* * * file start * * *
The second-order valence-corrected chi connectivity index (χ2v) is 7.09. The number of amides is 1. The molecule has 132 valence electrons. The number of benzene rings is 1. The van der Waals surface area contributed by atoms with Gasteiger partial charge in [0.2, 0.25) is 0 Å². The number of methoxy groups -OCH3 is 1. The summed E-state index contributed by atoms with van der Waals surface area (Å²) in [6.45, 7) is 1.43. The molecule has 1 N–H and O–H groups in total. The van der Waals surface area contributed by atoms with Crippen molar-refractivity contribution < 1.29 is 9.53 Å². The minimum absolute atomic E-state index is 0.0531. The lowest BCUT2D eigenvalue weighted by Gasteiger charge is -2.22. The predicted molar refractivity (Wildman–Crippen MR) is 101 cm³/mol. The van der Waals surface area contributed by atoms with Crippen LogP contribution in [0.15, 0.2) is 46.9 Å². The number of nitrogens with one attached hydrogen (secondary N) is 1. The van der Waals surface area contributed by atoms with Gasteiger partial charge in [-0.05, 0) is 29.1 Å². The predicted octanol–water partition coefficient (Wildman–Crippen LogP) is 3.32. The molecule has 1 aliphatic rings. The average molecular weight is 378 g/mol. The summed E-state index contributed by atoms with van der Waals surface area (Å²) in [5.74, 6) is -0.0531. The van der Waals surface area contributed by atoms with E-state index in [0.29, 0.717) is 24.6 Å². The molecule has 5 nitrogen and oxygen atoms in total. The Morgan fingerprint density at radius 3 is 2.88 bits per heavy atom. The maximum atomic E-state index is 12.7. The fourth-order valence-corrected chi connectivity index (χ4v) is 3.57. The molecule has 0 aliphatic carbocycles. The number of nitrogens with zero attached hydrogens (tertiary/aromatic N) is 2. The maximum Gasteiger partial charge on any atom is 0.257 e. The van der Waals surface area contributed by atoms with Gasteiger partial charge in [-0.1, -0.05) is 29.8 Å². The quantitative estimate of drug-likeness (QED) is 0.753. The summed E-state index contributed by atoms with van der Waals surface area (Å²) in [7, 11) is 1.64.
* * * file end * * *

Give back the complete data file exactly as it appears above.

The second-order valence-corrected chi connectivity index (χ2v) is 7.09. The number of amides is 1. The molecule has 132 valence electrons. The number of benzene rings is 1. The van der Waals surface area contributed by atoms with Gasteiger partial charge in [0.2, 0.25) is 0 Å². The number of methoxy groups -OCH3 is 1. The summed E-state index contributed by atoms with van der Waals surface area (Å²) in [6.45, 7) is 1.43. The molecule has 1 N–H and O–H groups in total. The van der Waals surface area contributed by atoms with Crippen molar-refractivity contribution < 1.29 is 9.53 Å². The minimum absolute atomic E-state index is 0.0531. The lowest BCUT2D eigenvalue weighted by Gasteiger charge is -2.22. The predicted molar refractivity (Wildman–Crippen MR) is 101 cm³/mol. The van der Waals surface area contributed by atoms with Crippen LogP contribution in [0.15, 0.2) is 46.9 Å². The number of nitrogens with one attached hydrogen (secondary N) is 1. The van der Waals surface area contributed by atoms with Gasteiger partial charge in [-0.05, 0) is 29.1 Å². The predicted octanol–water partition coefficient (Wildman–Crippen LogP) is 3.32. The molecule has 1 aliphatic rings. The average molecular weight is 378 g/mol. The summed E-state index contributed by atoms with van der Waals surface area (Å²) in [5.74, 6) is -0.0531. The van der Waals surface area contributed by atoms with E-state index in [0.29, 0.717) is 24.6 Å². The molecule has 5 nitrogen and oxygen atoms in total. The Morgan fingerprint density at radius 3 is 2.88 bits per heavy atom. The maximum atomic E-state index is 12.7. The fourth-order valence-corrected chi connectivity index (χ4v) is 3.57. The molecule has 0 aliphatic carbocycles. The number of nitrogens with zero attached hydrogens (tertiary/aromatic N) is 2. The maximum Gasteiger partial charge on any atom is 0.257 e. The van der Waals surface area contributed by atoms with Gasteiger partial charge in [-0.1, -0.05) is 29.8 Å². The quantitative estimate of drug-likeness (QED) is 0.753. The summed E-state index contributed by atoms with van der Waals surface area (Å²) in [7, 11) is 1.64.